Everyone always says “old white men” when speaking of the Founding Fathers, but did you know Jefferson was only 33 when he wrote the DoI? And many of the others were just as young or younger.
        As it turns out, many Founding Fathers were younger than 40 years old in 1776, with several qualifying as Founding Teenagers or Twentysomethings. And though the average age of the signers of the Declaration of Independence was 44, more than a dozen of them were 35 or younger.

        • jean valjean says:

          Rich, white men is the significant bit. Not much in the Constitution about the rights of the Founding Fathers’ many slaves, nor the white working poor who were often indentured to work without pay. Plus ca change.

        • DdC says:

          They were stoned on China Chronic probably laced with opium streaks Marco Polo brought back. There were not a lot of fossil fools in 1776. So people aged normally. 70 was considered old. 40 was near retirement. 12/14 yr oids having babies was their norm. Now removing the CO2 from the earth, exhausting it into the atmosphere. Since Carbon dioxide has one carbon atom and two oxygen atoms, and a molecular weight of 44 grams per mole ( a certain number of molecules). The oxygen in the air is actually O2, or molecular oxygen, with a molecular weight of 32. Hence, carbon dioxide has a higher density, or is heavier than oxygen. Making the earth spin faster and us get older quicker. Same effects Noah experienced transferring the water onto the land. GOP religionists verify in biblical times many lived 900 years trying to put a positive spin on global warming. Try to take a 15 minute nap. 3 hours gone before you know it. I was informed pigeons are robotic entities with eye cameras from the planet Xeno and that’s why no one has ever seen a dead pigeon or a baby pigeon. Must be Harvest Time!

        • Servetus says:

          Ben Franklin and John Adams would visit different pubs, drink with the local common folk, and talk up revolution against the British in the process. That’s how cool they were. Today, one doesn’t see rich white dudes going into wine bars to promote anarchy, although it’s possible there might be someone who does.

          Radicals…Jefferson promoted the idea of revolts for the hell of it. Being poor or wealthy in that era meant doing business with the misery and unfairness of a system that engendered wealth. British wealth was the problem then, much like corporate wealth is now. The East India Company and its cohorts were a royal pain when it came to the price of tea and everything else the colonists were forced to buy from the British.

          Under legalization, I predict future setting stages for revolts and revolutions will be found in Amsterdam-style coffee houses scattered throughout various parts of the civilized world. A person won’t need to be wealthy to foment revolt, they’ll just need to be as smart as Franklin and Adams. Despots will have a hissy fit over these open venues of freedom gathering, but to no avail. Not even the United States, the greatest military and economic power on the planet, has been able to stand up to and defeat little ol’ marijuana.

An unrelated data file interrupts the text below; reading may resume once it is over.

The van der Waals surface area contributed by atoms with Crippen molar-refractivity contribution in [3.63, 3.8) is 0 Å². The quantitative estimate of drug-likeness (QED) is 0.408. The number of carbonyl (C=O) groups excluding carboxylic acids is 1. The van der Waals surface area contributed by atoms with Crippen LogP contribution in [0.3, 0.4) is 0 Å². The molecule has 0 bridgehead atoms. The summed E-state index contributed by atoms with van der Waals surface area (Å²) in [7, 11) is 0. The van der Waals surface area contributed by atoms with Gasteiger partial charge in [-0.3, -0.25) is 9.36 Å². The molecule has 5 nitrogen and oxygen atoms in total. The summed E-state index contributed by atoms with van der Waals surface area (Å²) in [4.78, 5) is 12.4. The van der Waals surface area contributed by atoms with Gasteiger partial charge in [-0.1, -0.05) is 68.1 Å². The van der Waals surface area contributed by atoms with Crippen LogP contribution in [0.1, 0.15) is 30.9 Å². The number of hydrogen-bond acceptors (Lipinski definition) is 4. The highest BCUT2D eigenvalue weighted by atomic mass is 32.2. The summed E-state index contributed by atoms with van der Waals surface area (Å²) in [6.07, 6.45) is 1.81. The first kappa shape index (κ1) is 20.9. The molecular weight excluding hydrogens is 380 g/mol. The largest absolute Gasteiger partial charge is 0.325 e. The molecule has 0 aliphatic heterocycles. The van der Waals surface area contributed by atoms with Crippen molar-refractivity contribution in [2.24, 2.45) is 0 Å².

• NorCalNative says:

          Windy, good to see you back. How’s your husband’s leg?

        • Windy says:

          I haven’t been anywhere, just spending a lot of time in my yard, gardening. Hubby’s leg is sort of healed, it’s now 3/4 inch shorter than the other, so he limps really badly barefoot and in most of his shoes. He took the right boot of his cowboy boots and had the heel built up but he even limps with that. He traded his Harley for a trike (H-D of course, it’s beautiful) and he’s out riding as much as he did before he broke his leg, but the recovery kept him so sedentary for so long he’s gained too much weight and is having problems with getting winded too easily, he’s complaining about having no strength or energy. I keep telling him they say it takes a full year to completely recover from an injury like that, but he’s impatient.

  7. Servetus says:

    From Ryan Devereaux at the Intercept, your DEA tax dollars at work:

    Sep. 30 2016 — IT’S NO SECRET that the Drug Enforcement Administration relies heavily on an army of confidential sources — men and women compelled, coerced, or enticed to share information with law enforcement, sometimes to alleviate their own legal troubles, sometimes for cash.

    Precisely how those relationships play out, however, is often shrouded in secrecy.

    A recently published audit by the Department of Justice has now offered a startling glimpse behind the scenes of those operations, revealing a world in which hundreds of millions of dollars have been doled out to thousands of informants over the last five years. Those informants include package delivery personnel, bus company employees, and Transportation Security Administration agents moonlighting as drug war spies — all operating with abysmal oversight and scant evidence of return on investment.[…]